How well local Covid test and tracing is working in Kingston



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Kingston Council’s local test and trace team has been tasked with contacting 90 people who could not be tracked by the national tracing system since it launched nearly two weeks ago.

The figures were revealed at this week’s Health and Wellbeing Board (November 17).

The borough’s Director for Public Health, Iona Lidington, told councillors that the team were passed on contacts of 27 people by the national service as soon as they started up on November 5.

“I’m pleased to say we were able to follow all of those up, either by telephone, or door knocking. Some of them were in hospital for example which is one of the reasons why they hadn’t been able to answer the phone themselves directly with the national team.”

Since then, more people have come through the local system.

Ms Lidington said the local team often find that the national system is missing a digit from a telephone number or is not quite accurate.

The local team can use its own database to complete some of that data and track people down.

She said: “We’re finding phone calls certainly the most practical way of getting in touch with people, and again, I think because we’re using the council’s contact centre number it’s more of a recognised number so we’re able to speak to people and offer them the advice and guidance and getting them to engage with test and trace.”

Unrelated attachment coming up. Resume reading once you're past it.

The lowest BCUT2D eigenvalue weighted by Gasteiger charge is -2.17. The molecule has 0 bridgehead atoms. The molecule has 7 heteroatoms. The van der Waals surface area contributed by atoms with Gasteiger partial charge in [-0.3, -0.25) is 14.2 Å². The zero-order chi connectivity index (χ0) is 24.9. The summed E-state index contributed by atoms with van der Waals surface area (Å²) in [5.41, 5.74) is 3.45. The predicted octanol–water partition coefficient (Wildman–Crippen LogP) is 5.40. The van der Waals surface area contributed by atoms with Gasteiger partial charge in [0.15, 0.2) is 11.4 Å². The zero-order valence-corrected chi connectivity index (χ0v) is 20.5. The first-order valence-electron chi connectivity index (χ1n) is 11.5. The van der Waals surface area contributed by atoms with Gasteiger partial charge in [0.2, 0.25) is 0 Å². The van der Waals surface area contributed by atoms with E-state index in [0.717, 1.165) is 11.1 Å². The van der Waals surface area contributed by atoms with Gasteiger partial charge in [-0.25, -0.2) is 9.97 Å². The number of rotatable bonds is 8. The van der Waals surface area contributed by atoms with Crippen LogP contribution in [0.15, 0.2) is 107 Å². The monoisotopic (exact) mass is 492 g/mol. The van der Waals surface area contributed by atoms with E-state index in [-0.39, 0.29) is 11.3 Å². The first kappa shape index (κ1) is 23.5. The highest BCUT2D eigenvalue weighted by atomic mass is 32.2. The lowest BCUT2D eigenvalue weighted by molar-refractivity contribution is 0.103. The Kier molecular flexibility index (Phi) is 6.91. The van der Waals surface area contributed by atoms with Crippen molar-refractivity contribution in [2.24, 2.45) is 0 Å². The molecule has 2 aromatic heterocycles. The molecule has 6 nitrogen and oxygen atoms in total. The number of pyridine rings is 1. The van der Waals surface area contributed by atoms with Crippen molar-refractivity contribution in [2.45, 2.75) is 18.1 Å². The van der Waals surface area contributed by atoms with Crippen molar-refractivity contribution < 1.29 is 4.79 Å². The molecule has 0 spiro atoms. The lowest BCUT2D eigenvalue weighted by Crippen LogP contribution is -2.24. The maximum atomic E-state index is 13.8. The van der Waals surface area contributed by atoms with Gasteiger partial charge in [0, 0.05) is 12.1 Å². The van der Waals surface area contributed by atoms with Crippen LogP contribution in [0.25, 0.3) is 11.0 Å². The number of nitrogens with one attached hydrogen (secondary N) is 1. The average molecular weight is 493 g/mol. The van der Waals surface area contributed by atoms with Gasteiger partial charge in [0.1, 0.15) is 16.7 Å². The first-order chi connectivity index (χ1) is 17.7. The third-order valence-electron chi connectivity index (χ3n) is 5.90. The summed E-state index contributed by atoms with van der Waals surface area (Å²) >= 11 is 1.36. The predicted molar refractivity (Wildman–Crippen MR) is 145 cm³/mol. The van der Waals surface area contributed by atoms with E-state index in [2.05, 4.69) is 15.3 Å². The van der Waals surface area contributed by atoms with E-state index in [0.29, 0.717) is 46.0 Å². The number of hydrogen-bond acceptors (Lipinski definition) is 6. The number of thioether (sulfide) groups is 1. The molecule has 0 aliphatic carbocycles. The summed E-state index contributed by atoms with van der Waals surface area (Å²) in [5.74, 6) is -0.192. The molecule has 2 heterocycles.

She said there has been an increase in completion of finding contacts from 80 to 84 per cent.

“Clearly we want to get to as close to 100 per cent as possible. Clearly it’s not necessarily going to be everybody, we’ve found some people in hospital for example, but it certainly is improving that completion rate from having that local offer.

“So it’s encouraging to see that happening. It’s the flexibility to maybe even have the cases handed over even more quickly than the current 24 hours that it stays with the national team.”

Ms Lidington also highlighted that some people being traced by the local team require a lot of support with self-isolation, and need help with shopping and medicine collection.

“We know it takes quite a bit of time. The quickest phone call has been about 15 minutes and the most extensive one about an hour and fifteen minutes. So it really is an enhanced offer,” she said.

She said she will bring further reports to the committee when the team has been running for longer, and has more data.

If you have a story or information for us, please contact sian.bayley@reachplc.com





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Author: Shirley

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